Today, the island has a population of around 4,250 residents. Most are of British origin, descended from planters and soldiers.

Relics of Empire: Tristan da Cunha

Smack in the middle of the South Atlantic Ocean sits “the remotest island in the world.” This tiny colony of Great Britain is comprised of six small islands: Tristan da Cunha (the main body), flanked by Inaccessible, Nightingale, Middle, Stoltenhoff, and Gough. All but Tristan and Gough are unoccupied; however, Gough boasts little more than a manned weather station.

The islands were discovered in 1506 by Portuguese explorer Tristão da Cunha. The explorer was on his way to the Cape of Good Hope when he happened upon the islands; however, rough weather and tempestuous seas prevented him from making a landing. Before moving on, he named the island after himself, calling it Illha de Tristão da Cunha. This was later Anglicized to the modern name Tristan da Cunha.

Settlement of Edinburgh of the Seven Seas on T...
Settlement of Edinburgh of the Seven Seas on Tristan da Cunha Island (Photo credit: Wikipedia)

A few others happened by the islands throughout the 17th and 18th centuries, though none stayed long. In 1810, the first settler arrived: an American named Jonathan Lambert, who claimed the islands as his own property and renamed them the Islands of Refreshment. Neither the name nor rule stuck for long, as Lambert died just two years later.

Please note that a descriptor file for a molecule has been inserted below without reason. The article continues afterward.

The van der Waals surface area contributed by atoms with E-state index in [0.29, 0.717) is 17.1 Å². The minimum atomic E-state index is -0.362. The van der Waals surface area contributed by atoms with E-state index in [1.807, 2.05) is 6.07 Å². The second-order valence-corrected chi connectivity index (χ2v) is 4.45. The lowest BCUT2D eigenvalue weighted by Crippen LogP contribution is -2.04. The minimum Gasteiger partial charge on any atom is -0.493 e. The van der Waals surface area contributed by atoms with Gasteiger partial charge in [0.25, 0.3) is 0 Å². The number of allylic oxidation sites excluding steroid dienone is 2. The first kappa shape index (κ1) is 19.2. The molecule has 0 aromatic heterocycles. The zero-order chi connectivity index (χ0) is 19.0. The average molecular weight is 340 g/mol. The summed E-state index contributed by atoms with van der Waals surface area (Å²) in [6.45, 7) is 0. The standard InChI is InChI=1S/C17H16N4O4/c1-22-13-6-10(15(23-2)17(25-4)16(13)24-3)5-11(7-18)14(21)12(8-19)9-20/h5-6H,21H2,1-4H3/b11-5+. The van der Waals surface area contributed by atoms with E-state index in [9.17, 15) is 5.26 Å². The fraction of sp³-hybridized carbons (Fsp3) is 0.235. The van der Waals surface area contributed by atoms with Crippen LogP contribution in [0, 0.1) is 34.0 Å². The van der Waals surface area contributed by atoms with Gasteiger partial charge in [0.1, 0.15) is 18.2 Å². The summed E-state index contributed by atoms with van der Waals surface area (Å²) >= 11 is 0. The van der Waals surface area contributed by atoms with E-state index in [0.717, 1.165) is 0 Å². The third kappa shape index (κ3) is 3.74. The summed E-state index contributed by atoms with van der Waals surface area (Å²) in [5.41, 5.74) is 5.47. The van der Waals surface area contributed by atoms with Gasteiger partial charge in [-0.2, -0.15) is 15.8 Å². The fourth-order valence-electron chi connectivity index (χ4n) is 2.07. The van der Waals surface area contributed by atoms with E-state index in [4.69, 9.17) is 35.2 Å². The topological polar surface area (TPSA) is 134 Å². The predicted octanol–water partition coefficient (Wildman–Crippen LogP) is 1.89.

British rule of Tristan da Cunha began soon thereafter, when the United Kingdom formally annexed the islands. The move was a strategic military one, made primarily to keep the island out of the hands of enemy forces. The British government feared that the islands could be used as a rescue base from which the French could free Napoleon Bonaparte from imprisonment on Saint Helena. There were also concerns that the Americans might try use the base again as they had done in 1812.

Initially, Tristan was populated by military personnel; however, the British garrison was soon bolstered by a growing population of civilians and whalers. This minor population growth was short lived though, and as the Suez Canal improved shipping lines, the islands once again sank into isolation.

By 1938, the islands had been declared a dependency of Saint Helena. The population grew marginally throughout the 20th century; however, when Queen Mary’s Peak erupted in 1961, the entire population was forced to evacuate. A year later, the island was assessed, and since damage was minimal, most families returned.

English: Portrait of Tristan da Cunha settler ...
Portrait of Tristan da Cunha settler Jonathan Lambert (Photo credit: Wikipedia)

Today, the islanders carry on in relative obscurity. On occasion, such as during the extratopical cyclone in 2001, they receive relief from the British government. Mostly though, the islanders of Tristan da Cunha are largely self-sufficient – especially since the islands were given a unique UK postal code, allowing them to order needed supplies online.

The island is ruled by the Queen, represented by the Governor of Saint Helena. The governor appoints an administrator on the island who takes advice from a local island council.

The population of Tristan da Cunha is 264. Most of these are descended from 15 original ancestors who arrived on the island between the 1800s and 1900s. There are only eight surnames on the island, and these speak to the heritage of the inhabitants: Glass and Patterson (Scottish), Hagan (Irish), Rogers and Swain (English), Green (Dutch), Lavarello and Repetto (Italian).